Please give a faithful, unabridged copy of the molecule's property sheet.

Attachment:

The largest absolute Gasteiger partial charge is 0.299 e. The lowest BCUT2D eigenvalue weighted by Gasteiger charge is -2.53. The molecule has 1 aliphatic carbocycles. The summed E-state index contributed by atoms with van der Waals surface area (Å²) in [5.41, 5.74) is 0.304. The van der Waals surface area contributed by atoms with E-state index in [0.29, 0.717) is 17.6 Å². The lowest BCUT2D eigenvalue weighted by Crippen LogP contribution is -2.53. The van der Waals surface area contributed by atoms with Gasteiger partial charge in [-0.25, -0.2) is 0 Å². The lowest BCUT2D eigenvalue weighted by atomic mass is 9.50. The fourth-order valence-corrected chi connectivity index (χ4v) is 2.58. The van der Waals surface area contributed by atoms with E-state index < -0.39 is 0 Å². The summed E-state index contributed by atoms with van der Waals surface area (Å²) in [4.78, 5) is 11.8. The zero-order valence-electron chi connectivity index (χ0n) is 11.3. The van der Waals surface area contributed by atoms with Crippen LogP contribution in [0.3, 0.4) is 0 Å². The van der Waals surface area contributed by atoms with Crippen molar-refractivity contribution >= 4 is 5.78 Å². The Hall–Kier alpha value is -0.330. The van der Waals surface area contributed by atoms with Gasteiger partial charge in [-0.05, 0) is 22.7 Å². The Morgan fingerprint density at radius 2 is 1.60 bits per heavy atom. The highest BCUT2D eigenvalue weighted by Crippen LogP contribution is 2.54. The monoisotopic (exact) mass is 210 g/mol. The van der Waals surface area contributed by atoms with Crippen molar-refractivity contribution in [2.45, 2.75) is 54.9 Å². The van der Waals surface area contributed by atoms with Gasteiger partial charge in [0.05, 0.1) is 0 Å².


The largest absolute Gasteiger partial charge is 0.299 e. The lowest BCUT2D eigenvalue weighted by Gasteiger charge is -2.53. The molecule has 1 aliphatic carbocycles. The summed E-state index contributed by atoms with van der Waals surface area (Å²) in [5.41, 5.74) is 0.304. The van der Waals surface area contributed by atoms with E-state index in [0.29, 0.717) is 17.6 Å². The lowest BCUT2D eigenvalue weighted by Crippen LogP contribution is -2.53. The van der Waals surface area contributed by atoms with Gasteiger partial charge in [-0.25, -0.2) is 0 Å². The lowest BCUT2D eigenvalue weighted by atomic mass is 9.50. The fourth-order valence-corrected chi connectivity index (χ4v) is 2.58. The van der Waals surface area contributed by atoms with E-state index < -0.39 is 0 Å². The summed E-state index contributed by atoms with van der Waals surface area (Å²) in [4.78, 5) is 11.8. The zero-order valence-electron chi connectivity index (χ0n) is 11.3. The van der Waals surface area contributed by atoms with Crippen LogP contribution in [0.3, 0.4) is 0 Å². The van der Waals surface area contributed by atoms with Crippen molar-refractivity contribution >= 4 is 5.78 Å². The Hall–Kier alpha value is -0.330. The van der Waals surface area contributed by atoms with Gasteiger partial charge in [-0.05, 0) is 22.7 Å². The Morgan fingerprint density at radius 2 is 1.60 bits per heavy atom. The highest BCUT2D eigenvalue weighted by Crippen LogP contribution is 2.54. The monoisotopic (exact) mass is 210 g/mol. The van der Waals surface area contributed by atoms with Crippen molar-refractivity contribution in [2.45, 2.75) is 54.9 Å². The van der Waals surface area contributed by atoms with Gasteiger partial charge in [0.05, 0.1) is 0 Å².